Mary McLeod Bethune had a dream of getting rid of the differences that divide us, a vision that was centered in God’s authority for the beloved creation. Stewardship is about responding to such a vision with the gifts and resources God has placed in our lives, to ensure every person knows the great love of God in Jesus Christ.
For St. Francis of Assisi, the way of poverty wasn’t about living with nothing, it was about living without any allegiance due to money. It was about serving God, only.
Christ seems to suggest we should be cannibalistic vampires – eating of the flesh and drinking of the blood. To be faithful to the historical practice of the Eucharist, we’re making the theological more tangible.
Jesus doesn’t sugar coat the call to faithfulness. He really expects us to sell our possessions and give the money to the poor. What does this mean for faithful disciples today?
To be faithful to our call as a church community, it takes being engaged disciples. You don’t have to be perfect, highly educated, wealthy, or beautiful – you just have to be willing to respond, knowing Christ goes with you.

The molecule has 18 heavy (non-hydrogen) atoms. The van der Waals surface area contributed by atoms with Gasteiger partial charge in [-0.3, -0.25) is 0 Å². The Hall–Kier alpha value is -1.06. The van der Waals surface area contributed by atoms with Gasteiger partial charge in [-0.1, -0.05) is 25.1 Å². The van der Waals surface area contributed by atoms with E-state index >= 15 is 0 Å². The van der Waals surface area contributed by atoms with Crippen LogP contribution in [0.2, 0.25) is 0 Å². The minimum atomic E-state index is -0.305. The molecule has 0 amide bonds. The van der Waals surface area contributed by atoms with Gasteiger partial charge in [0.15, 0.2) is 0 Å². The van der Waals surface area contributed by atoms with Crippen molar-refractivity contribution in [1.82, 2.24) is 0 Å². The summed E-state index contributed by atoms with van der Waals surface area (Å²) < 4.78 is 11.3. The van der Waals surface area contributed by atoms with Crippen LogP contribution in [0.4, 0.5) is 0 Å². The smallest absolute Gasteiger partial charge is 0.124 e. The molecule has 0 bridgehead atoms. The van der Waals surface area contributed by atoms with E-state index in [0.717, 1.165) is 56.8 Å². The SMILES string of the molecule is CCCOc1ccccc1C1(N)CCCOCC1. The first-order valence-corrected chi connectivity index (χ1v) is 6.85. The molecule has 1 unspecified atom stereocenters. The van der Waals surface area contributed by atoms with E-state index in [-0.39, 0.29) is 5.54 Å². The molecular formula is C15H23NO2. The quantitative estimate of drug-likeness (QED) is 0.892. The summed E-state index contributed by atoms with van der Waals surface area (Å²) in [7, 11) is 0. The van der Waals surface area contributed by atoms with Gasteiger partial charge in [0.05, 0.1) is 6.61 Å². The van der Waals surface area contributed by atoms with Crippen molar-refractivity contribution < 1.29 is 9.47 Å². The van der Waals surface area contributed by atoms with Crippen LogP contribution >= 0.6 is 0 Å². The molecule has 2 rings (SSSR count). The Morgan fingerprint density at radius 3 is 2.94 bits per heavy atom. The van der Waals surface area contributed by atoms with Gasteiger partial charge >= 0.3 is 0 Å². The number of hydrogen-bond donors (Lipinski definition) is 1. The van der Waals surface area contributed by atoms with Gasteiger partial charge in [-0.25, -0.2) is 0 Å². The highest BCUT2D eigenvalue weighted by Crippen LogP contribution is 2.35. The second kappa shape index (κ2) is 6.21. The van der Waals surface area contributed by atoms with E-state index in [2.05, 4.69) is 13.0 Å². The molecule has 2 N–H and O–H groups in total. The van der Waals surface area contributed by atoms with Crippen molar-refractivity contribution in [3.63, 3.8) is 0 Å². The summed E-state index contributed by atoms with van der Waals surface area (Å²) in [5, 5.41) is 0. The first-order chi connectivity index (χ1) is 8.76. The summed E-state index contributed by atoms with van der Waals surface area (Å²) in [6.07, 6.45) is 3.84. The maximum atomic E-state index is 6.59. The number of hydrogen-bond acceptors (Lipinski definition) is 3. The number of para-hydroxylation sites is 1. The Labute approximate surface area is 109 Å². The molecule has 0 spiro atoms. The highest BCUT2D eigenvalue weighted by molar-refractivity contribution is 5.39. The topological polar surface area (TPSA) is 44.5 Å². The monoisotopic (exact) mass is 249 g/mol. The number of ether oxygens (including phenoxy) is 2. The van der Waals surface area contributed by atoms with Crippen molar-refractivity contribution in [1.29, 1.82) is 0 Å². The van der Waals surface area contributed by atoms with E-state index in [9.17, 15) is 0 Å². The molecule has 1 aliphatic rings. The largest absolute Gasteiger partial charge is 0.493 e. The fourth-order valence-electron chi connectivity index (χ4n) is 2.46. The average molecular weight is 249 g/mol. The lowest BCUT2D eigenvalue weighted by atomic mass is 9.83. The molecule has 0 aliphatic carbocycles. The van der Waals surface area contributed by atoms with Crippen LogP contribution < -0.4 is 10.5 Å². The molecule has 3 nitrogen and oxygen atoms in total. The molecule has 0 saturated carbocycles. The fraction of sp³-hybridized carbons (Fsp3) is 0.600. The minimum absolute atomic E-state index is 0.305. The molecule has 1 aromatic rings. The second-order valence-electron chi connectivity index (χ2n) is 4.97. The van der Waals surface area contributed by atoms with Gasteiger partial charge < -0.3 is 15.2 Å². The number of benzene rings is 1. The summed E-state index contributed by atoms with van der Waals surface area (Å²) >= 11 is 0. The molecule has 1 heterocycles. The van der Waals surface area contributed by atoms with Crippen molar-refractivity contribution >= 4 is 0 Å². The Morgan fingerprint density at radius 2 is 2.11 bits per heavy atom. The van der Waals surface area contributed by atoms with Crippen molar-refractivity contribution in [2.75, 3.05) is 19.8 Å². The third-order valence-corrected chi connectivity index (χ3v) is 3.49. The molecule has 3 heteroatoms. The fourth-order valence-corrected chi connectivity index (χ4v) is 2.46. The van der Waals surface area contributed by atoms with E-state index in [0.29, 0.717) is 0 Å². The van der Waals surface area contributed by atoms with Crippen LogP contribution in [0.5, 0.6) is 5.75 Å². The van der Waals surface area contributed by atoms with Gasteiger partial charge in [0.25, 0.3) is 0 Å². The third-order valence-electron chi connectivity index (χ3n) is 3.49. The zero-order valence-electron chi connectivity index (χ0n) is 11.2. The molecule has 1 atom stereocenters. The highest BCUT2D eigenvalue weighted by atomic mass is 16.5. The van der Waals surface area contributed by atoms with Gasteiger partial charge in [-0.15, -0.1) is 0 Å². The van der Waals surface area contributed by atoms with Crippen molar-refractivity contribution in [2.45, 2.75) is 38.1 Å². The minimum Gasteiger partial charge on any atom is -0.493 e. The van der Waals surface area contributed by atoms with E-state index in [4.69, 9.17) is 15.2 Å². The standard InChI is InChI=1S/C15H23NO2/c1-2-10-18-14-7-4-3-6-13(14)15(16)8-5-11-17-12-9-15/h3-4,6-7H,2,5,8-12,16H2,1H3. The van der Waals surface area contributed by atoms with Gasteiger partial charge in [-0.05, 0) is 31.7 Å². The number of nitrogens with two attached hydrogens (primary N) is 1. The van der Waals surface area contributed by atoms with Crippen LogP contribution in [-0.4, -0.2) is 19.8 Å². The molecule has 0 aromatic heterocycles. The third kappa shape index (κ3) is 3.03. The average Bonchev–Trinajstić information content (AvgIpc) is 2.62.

We have all been given great gifts that God desires to be used to offer a welcoming presence whereby all can come to know the love of God. How are you using the gifts you have been given to welcome others?
We are called to more intentional care for one another by establishing a more nurturing faith community. That’s part of what it means to be Making a Place for Everyone.
A people of faith, our call to share in community with one another is not just about loving thy neighbor. Jesus says that our call as people of faith is to share as family with one another. We mourn together, rejoice together, weep together, and laugh together. This is not just our church, this is our family.
Sometimes, our fear of the other prohibits us from loving them as Christ commands. We need to stop giving credence to misperceptions that prohibit us from experiencing the fullness of God’s love in community.
Too often, we use the excuse that we’re just too “busy” to love our neighbors. But how we allocate our time should reflect our commitment to the Great Commandment, which calls us to love our neighbor.